About Nicolai Ghiaurov
Ghiaurov's career spanned both the great Russian roles--Boris Gudonov, Khan Konchak, Prince Gremin, Ivan Susanin, Kovanschy, and the great Italian and French roles--King Philip, the Devil in both Mefistofele and Faust, the Padre Guardiano in Forza, Attila , Fiesco, Silva, and Don Quichotte. While a genuine bass, he had a strong enough upper range that he was also a fine Don Giovanni, and could even manage the Toreador Song from Carmen with panache. Though most of the roles he sang were serious ones, he is also a noted performer of Don Basilio in Il Barbiere di Siviglia and Colline in La Boheme, which has the one solemn aria in the last scene, and considerable clowning in the preceeding ones. He brought to these roles a rich and powerful voice, considerable acting ability, and a striking physique. His voice was at its prime during the late 1950s, '60s, and '70s, becoming rather dry by the 1980s, but he was still able to perform some of his roles very ably through the 1990s, leaving the more vocally strenuous ones and relying on a solid technique and his mastery of text and drama. As a singing actor, he avoided extra-musical effects such as sobbing or shouting, instead drawing characterizations from the music and shading nuances into the text.
His family was poor, but when he was a child, his parents encouraged him to sing. When his voice broke during adolescence, he continued to study music, learning to play clarinet, violin, and trombone on borrowed instruments, and he also studied drama, which at that time was his career choice. He was discovered as a singer while serving in the army (where he played clarinet and conducted the chorus), and studied with Christo Brambarov and then at the Moscow Conservatoire. He credits much of his vocal longevity to the fact that he never pushed his voice during those early years--in fact, during his first year of studies he worked on only one octave, doing only vocal exercises. Studying with Brambarov, he learned Italian style as well as Russian style, something of a rarity for Slavic singers at that time.
He made his debut as Don Basilio at the Sofia Opera in 1955 and sang Pimen (in Boris Godunov) at the Bolshoi in 1957. By 1958, he first sang in Italy, through in Faust rather than in an Italian opera. Three years later he made his Covent Garden debut, in 1960 made his La Scala debut as Varlaam in Boris, and in 1965 he first appeared at the Metropolitan. At the Salzburg Festival he sang the lead in Boris Godunov, for the first time, also in 1965. He appeared in many productions and roles at those opera houses, and was also a frequent performer at the Vienna State Opera, the Paris Opera, the Chicago Lyric Opera (where he made his US debut), and many others.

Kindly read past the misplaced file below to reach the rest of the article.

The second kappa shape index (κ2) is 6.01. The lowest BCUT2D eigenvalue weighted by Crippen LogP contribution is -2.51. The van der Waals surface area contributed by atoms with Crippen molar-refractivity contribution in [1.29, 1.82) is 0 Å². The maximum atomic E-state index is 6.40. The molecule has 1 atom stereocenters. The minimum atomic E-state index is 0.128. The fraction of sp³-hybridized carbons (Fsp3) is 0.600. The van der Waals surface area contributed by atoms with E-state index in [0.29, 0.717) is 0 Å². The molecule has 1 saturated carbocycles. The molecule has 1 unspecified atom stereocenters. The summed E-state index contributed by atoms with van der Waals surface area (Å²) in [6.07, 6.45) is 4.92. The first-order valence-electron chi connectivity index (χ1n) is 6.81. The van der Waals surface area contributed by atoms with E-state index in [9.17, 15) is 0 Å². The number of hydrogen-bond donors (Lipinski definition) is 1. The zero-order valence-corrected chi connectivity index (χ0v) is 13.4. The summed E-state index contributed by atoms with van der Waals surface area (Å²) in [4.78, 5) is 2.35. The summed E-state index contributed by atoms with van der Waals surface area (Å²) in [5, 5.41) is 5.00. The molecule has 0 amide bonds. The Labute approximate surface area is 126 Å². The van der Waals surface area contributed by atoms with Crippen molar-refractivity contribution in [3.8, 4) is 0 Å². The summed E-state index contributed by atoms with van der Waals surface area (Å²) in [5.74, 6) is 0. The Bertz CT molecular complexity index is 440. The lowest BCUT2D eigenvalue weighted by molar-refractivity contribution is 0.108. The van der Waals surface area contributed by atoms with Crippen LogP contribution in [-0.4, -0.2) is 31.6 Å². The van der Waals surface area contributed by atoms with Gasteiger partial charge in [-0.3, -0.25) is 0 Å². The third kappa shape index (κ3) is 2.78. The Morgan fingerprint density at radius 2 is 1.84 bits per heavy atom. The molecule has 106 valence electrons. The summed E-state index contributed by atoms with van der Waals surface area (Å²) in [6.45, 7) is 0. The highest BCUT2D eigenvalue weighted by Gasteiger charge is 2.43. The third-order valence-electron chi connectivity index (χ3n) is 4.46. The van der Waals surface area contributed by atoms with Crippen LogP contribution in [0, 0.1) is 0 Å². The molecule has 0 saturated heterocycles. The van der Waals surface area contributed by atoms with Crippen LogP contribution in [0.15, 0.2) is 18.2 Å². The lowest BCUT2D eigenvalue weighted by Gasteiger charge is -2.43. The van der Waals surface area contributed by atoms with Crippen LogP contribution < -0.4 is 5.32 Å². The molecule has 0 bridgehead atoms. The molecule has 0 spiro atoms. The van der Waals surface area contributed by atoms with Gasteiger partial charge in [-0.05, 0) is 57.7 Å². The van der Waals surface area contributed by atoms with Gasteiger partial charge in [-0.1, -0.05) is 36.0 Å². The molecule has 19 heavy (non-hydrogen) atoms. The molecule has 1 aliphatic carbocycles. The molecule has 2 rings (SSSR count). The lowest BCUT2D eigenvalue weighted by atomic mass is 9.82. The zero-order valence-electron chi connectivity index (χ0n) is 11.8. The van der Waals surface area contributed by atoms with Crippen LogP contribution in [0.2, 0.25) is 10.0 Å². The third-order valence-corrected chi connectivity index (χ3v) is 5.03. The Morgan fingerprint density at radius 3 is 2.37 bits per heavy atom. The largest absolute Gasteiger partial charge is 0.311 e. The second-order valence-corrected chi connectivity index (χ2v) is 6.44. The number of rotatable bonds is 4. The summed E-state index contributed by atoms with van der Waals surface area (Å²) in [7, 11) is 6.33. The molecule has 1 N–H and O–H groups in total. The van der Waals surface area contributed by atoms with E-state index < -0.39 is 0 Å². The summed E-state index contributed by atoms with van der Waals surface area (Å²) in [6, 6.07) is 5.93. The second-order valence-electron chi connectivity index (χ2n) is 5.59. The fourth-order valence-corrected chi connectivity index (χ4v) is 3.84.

Aside from opera, he frequently performed and recorded Russian songs. He is married to the Italian soprano Mirella Freni, and has participated in guiding her into her forays into the Russian repertoire, notably Tatiana in Eugene Onegin and Lisa in Pique Dame.
He left a wide recorded legacy. Some of the more outstanding include a recital recording on Arkadia (Arkadia 807.1) from 1961 that displays not only his voice but his acting abilities--in the aria "Madamina," from Don Giovanni he produces some of the sleaziest sounds in recorded opera! Decca released a Grandi Voci album devoted to him (Decca 448 248-2) that spans the width of his roles. In complete opera recordings, his Mefistofele (Decca 410 175-2) was recorded too late to capture the full bloom of his voice, but his characterization and dark humor is unforgettable. He made two major recordings of Boris Godunov, the first with von Karajan on Decca, the second with Tchakarov on Sony. The first is the most vocally expansive, the second, made two decades later, is perhaps more mature dramatically. ~ Ann Feeney